Communicating through games

Man with can and string phone
Photo by Andrea Piacquadio from Pexels

The more work I do with teams and groups, the more it becomes apparent that communication is the absolute foundation to everything that goes around it.

You can’t build trust without talking.  You can’t explore ideas without being able to share opinions.  You can’t work together without being able to communicate effectively.

So it felt right that the first official game in my Toybox was Communication Top Trumps.  In fact, the game came first – it was what led me to actually make the Toybox a reality rather than a “one day” in my head.

I actually designed the game as a demo session to share with a group and show them the kind of thing I do.  But it was made quite clear to me that there was more to it than that – it wasn’t just a demo, it was the start of what was to come.

The funny thing is that I don’t recall playing top trumps as a child – I think it appeared in my adult life at some stage and I became aware of just how many different decks were available! So why did I choose this as the basis of my first game?  Because;

  • I love a card game – having something to hold in your hand to keep them occupied or give yourself a little mental barrier….!
  • I like that it has the ability to show different strengths – even the ‘not so great’ cards have something brilliant on them
  • It’s part tactic and part guessing (but also has a winning outcome!)
Figure holding Ace of Spades
Image by Pexels from Pixabay

On top of that I could see even more potential in how the cards could be used in multiple ways.  Bringing elements of other games or activities into the mix allows for a wide range of ways to play.  And I love being able to provide variety for people.

Rather than create a deck of cards with all the answers on, I created a template for people to make their own avatar.  It has a series of communication questions, scales, focuses etc and they choose the answers that suit them.  People make their own cards (without sharing the answers) and then play can commence.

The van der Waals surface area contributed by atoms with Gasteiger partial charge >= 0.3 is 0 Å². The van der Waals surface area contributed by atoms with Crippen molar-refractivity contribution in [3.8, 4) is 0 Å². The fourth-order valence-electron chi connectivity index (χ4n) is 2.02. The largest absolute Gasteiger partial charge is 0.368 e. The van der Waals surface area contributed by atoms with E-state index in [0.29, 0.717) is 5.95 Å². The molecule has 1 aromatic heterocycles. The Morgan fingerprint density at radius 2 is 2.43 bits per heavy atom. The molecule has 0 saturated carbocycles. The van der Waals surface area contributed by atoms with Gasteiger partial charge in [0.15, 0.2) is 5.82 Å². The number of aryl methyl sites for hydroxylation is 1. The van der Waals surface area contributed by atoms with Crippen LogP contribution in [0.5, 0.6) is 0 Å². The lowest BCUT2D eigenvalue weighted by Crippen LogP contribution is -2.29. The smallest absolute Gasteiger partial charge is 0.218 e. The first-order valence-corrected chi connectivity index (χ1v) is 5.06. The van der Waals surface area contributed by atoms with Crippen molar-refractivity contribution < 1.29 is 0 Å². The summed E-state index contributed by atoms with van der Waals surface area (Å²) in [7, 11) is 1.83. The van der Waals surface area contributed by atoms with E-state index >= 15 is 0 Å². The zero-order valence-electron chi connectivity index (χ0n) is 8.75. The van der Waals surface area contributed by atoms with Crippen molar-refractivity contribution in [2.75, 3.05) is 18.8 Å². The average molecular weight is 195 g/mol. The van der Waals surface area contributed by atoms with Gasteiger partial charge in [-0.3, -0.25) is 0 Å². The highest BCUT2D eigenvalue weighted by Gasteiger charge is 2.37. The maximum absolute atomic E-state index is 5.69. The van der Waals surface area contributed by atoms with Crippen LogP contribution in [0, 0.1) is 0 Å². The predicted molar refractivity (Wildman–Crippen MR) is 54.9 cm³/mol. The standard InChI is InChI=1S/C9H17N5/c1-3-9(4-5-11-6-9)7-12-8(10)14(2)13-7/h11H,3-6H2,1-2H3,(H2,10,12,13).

There’s something about being part of the creation of the game itself that gives people more ownership and interest into what happens next.  It builds the curiosity bank up and people are eager to share their answers and to see what others have chosen.

It’s a fantastic way to test perceptions too.  Just because one person appears to be very chatty doesn’t mean that’s their natural state – maybe they feel they have to be like that at work to fit in.  Or maybe because the quiet person never talks about their dreams, you assume it means they don’t have any… only to find out that they are the highest scorer in that area.

It’s fascinating to watch it all play out.  The surprise, the affirmation, the nods, the ahas! And the conversation that simply falls into place around it as people are interested to know more and understand each other’s scores.

Playing Communications Top Trumps
Real life reactions whilst playing Communication top Trumps! Photo by Hels Palmer, HELIX

Games have a way of opening up conversations.  They allow exploration in such a way that discussion flows easily, more naturally and more openly.  It’s not forced, it’s not a series of tick box questions – there’s room to talk about whatever comes up for people, often things they’d never considered before.

What I love about Communication Top Trumps is that is allows people to feel heard and understood whilst also equipping them with the knowledge about everyone else too.  They can understand the best way to approach someone in their team or who they can go to when they need a different viewpoint to their own.

It makes learning fun – and that is my mission!

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Creativity Coach at Imagine If
Cat Hase is a Creativity Coach who specialises in designing games, activities and workshops that are filled with interactive, engaging and playful exercises.

People can buy these to use themselves via the Toybox or they can work with her to help them design their own through having a Playdate.

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